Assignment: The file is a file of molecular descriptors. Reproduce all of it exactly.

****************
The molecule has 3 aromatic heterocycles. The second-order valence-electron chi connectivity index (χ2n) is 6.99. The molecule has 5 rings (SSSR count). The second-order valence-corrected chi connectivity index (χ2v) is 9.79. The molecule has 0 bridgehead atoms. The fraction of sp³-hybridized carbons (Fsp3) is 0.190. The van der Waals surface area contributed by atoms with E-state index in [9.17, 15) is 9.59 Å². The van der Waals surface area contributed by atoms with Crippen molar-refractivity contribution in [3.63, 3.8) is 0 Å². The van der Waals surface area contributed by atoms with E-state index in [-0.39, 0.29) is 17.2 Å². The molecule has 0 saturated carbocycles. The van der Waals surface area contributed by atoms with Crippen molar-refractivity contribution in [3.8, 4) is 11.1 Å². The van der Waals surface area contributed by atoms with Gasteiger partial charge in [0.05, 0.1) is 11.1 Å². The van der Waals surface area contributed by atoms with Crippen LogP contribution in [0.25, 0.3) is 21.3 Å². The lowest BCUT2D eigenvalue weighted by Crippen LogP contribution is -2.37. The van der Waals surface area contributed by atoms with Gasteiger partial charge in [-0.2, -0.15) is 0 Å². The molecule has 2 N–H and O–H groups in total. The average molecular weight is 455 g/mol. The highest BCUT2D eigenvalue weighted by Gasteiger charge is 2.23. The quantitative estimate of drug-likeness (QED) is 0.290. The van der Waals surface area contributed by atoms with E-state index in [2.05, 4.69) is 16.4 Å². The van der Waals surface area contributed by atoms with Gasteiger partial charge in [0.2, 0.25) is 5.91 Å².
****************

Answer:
The molecule has 3 aromatic heterocycles. The second-order valence-electron chi connectivity index (χ2n) is 6.99. The molecule has 5 rings (SSSR count). The second-order valence-corrected chi connectivity index (χ2v) is 9.79. The molecule has 0 bridgehead atoms. The fraction of sp³-hybridized carbons (Fsp3) is 0.190. The van der Waals surface area contributed by atoms with E-state index in [9.17, 15) is 9.59 Å². The van der Waals surface area contributed by atoms with Crippen molar-refractivity contribution in [3.63, 3.8) is 0 Å². The van der Waals surface area contributed by atoms with E-state index in [-0.39, 0.29) is 17.2 Å². The molecule has 0 saturated carbocycles. The van der Waals surface area contributed by atoms with Crippen molar-refractivity contribution in [3.8, 4) is 11.1 Å². The van der Waals surface area contributed by atoms with Gasteiger partial charge in [0.05, 0.1) is 11.1 Å². The van der Waals surface area contributed by atoms with Crippen LogP contribution in [0.25, 0.3) is 21.3 Å². The lowest BCUT2D eigenvalue weighted by Crippen LogP contribution is -2.37. The van der Waals surface area contributed by atoms with Gasteiger partial charge in [-0.2, -0.15) is 0 Å². The molecule has 2 N–H and O–H groups in total. The average molecular weight is 455 g/mol. The highest BCUT2D eigenvalue weighted by Gasteiger charge is 2.23. The quantitative estimate of drug-likeness (QED) is 0.290. The van der Waals surface area contributed by atoms with E-state index in [2.05, 4.69) is 16.4 Å². The van der Waals surface area contributed by atoms with Gasteiger partial charge in [0.2, 0.25) is 5.91 Å².